Happy 80th, Tomi Ungerer: Far Out Isn't Far Enough

 Youtube Direkttomi, Danke Ruben!

Tomi Ungerer wird heute 80 Jahre alt. Der Mann ist legendärer Autor subversiver Kinderbücher („The Children have to be faced to the absurd, because the world is absurd“), Weltenbummler, politischer Aktivist, Gestalter von Filmplakaten für Kubriks Dr. Seltsam und Otto, hat 1972 für Willy Brandts Kanzlerkandidatur gezeichnet, seine Bücher wurden in England wegen Obszönität verboten und er vom FBI beschattet, lebte dann als Farmer in Kanada und seit ein paar Jahren in Irland als Schafzüchter. Künstler, Anarchist, Aktivist. Ich mag das. Wenn ich groß bin, will ich auch mal so 'ne Biographie vorweisen können und ich liebe seine Attitüde, auch wenn mir seine Arbeiten stilistisch nicht so ganz zusagen. Aber das Bild der drei Räuber werde ich dennoch im Leben nicht mehr vergessen.

Jedenfalls: Der Mann wird heute 80 Jahre alt, Herzlichen Glückwunsch! Und: Die neue Doku „Far Out Isn't Far Enough: The Tomi Ungerer Story“ sammelt grade per Kickstarter Gelder um die Rechte an Illustrationen (von Dritten) und Musik zu bezahlen. Der Trailer oben sieht großartig aus, Snip von der Kickstarter-Seite dazu:

One afternoon almost four years ago I was perusing the New York Times and on the front page of the Arts section was an article entitled "Watch the Children, That Subversive Is Back." The article was mesmerizing; it detailed the incredible story of an Alsatian artist named Tomi Ungerer who had an epic life: suffering under Nazi occupation in France in the early 1940's, making millions on Madison Ave. in America in the 1960's, creating timeless children's books, and illustrating iconic imagery supporting civil rights and the Vietnam war protests in the 1960's. He was the King of graphic design and an artistic trailblazer during America's most creative and tumultuous decade.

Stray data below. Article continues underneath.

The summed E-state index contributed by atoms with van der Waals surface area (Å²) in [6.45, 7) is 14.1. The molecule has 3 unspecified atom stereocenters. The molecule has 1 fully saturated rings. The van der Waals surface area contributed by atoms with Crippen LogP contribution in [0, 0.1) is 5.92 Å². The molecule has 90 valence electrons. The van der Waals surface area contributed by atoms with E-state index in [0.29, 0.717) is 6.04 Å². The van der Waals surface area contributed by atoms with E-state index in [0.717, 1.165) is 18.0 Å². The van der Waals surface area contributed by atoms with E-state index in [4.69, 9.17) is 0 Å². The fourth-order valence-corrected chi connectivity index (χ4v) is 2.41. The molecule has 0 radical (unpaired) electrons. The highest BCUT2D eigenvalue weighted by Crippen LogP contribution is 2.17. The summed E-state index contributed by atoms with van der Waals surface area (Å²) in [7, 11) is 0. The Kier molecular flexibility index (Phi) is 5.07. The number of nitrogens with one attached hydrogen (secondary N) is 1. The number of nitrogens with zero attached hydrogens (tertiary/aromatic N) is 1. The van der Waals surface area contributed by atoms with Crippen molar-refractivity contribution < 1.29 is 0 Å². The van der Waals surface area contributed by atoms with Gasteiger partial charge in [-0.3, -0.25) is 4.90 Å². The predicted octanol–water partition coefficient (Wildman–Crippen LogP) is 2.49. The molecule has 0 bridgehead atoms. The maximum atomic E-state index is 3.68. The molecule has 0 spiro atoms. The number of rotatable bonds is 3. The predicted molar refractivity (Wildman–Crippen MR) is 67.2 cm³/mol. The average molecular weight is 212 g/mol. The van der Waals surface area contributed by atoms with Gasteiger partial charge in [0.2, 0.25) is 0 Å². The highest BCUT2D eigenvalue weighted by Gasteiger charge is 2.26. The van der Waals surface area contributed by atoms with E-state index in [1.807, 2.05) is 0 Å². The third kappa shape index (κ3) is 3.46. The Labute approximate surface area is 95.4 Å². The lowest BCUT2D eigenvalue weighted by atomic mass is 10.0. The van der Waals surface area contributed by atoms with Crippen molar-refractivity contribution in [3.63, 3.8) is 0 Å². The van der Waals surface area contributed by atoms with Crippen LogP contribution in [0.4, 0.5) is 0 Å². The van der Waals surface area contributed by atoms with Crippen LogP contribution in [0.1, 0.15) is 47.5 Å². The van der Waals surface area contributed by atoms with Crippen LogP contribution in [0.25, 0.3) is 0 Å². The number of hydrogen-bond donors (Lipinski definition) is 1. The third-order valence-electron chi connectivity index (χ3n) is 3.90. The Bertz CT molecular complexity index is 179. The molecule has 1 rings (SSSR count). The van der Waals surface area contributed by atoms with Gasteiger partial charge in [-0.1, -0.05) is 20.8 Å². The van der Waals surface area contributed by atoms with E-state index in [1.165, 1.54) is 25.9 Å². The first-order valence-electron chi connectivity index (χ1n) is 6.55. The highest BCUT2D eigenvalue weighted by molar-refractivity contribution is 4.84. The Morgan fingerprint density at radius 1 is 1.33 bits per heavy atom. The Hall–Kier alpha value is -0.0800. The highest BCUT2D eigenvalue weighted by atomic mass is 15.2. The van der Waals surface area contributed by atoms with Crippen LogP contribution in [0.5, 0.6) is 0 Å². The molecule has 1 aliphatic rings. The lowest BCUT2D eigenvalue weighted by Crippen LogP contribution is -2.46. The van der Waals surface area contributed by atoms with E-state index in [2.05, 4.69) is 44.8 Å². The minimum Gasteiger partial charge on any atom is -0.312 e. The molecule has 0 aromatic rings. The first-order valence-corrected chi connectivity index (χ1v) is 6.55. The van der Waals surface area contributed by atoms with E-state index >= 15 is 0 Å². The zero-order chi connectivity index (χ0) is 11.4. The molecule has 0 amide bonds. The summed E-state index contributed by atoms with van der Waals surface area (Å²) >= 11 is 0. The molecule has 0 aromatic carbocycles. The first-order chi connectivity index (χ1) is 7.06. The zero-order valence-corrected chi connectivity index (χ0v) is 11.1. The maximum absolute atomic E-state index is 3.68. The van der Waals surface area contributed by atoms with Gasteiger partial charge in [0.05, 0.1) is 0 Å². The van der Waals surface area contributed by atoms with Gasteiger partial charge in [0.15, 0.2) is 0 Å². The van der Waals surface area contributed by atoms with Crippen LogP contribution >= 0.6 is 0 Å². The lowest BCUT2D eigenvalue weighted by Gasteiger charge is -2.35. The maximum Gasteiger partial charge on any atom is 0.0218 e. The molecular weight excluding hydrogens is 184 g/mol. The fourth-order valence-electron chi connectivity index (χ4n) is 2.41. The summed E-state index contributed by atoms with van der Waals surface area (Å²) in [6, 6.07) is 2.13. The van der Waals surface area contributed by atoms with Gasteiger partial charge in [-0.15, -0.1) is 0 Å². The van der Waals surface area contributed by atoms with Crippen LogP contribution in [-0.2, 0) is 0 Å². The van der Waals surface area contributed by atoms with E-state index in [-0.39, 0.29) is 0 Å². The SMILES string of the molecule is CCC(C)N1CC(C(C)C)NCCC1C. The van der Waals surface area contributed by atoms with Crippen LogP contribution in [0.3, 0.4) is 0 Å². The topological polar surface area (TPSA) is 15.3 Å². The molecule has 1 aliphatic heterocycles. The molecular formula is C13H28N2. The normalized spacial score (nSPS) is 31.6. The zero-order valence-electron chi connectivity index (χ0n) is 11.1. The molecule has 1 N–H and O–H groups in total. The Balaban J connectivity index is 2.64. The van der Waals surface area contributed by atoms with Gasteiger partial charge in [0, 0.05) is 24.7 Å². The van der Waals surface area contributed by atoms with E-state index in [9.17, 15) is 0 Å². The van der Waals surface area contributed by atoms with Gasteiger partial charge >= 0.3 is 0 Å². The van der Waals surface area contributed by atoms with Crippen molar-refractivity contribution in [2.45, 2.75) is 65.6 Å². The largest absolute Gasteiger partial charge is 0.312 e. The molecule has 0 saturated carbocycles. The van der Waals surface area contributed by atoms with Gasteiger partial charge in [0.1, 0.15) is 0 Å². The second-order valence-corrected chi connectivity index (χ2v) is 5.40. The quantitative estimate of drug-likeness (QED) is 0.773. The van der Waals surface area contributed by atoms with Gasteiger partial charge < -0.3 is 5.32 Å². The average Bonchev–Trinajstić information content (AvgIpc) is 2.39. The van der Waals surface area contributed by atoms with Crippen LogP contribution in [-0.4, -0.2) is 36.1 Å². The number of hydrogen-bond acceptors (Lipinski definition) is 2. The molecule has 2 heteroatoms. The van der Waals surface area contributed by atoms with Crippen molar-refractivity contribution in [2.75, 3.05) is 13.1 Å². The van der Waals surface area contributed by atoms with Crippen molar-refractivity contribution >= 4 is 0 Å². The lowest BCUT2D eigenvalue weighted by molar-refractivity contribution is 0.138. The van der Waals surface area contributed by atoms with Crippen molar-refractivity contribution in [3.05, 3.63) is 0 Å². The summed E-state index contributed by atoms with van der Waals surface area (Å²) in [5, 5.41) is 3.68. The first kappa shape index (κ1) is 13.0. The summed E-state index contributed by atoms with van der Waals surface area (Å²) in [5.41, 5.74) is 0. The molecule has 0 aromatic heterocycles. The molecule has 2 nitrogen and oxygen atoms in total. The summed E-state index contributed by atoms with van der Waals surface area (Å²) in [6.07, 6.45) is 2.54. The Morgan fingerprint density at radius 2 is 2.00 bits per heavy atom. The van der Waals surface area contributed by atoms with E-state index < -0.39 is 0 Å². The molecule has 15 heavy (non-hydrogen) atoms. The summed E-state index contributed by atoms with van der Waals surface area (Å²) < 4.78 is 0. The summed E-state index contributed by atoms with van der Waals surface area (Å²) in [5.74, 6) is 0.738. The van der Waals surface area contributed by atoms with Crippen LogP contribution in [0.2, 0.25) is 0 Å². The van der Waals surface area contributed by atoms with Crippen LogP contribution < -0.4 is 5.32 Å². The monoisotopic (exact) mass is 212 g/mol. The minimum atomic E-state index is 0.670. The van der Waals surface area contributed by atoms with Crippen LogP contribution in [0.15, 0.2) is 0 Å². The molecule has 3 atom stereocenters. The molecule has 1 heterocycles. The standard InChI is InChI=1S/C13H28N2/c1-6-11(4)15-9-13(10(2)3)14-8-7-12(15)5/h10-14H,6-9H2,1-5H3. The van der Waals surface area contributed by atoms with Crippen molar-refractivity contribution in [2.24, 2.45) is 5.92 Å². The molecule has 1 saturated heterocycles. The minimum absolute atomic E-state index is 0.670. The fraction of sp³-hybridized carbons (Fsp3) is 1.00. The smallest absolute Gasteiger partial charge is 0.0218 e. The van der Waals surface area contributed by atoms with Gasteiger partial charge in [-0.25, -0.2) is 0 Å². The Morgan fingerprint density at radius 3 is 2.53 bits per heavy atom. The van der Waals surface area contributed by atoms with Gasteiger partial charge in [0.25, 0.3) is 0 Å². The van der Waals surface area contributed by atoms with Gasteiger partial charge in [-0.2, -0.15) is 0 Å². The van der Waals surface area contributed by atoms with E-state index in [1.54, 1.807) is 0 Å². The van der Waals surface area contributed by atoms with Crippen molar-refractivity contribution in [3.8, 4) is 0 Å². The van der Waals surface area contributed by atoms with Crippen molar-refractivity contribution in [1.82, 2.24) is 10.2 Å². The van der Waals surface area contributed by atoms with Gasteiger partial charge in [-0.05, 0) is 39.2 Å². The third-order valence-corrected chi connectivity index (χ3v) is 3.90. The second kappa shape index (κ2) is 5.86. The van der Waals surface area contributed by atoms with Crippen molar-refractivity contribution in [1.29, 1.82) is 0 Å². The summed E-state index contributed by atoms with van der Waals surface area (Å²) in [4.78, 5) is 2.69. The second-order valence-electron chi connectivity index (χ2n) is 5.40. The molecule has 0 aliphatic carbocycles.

And then, one day, he disappeared. Gone, never to be heard from again in the U.S. How the hell was that possible?! What happened?

After reading the NYTimes article I got online and began snooping around. It wasn't long before I realized I recognized his artwork almost subconsciously--as a native New Yorker, I had grown up with his anti-war images, his advertising campaigns in the Village Voice and the NYTimes, and with his children's books. But despite recognizing the imagery, his name and story escaped me. As it did my family, my friends, and colleagues.

No one remembered this guy. But he had an amazing story that needed to be told. And so I set my mind to go about telling it.

Eventually I reached out to Tomi through his museum in Strasbourg, France, and a few months later, received a positive response back. Our journey commenced.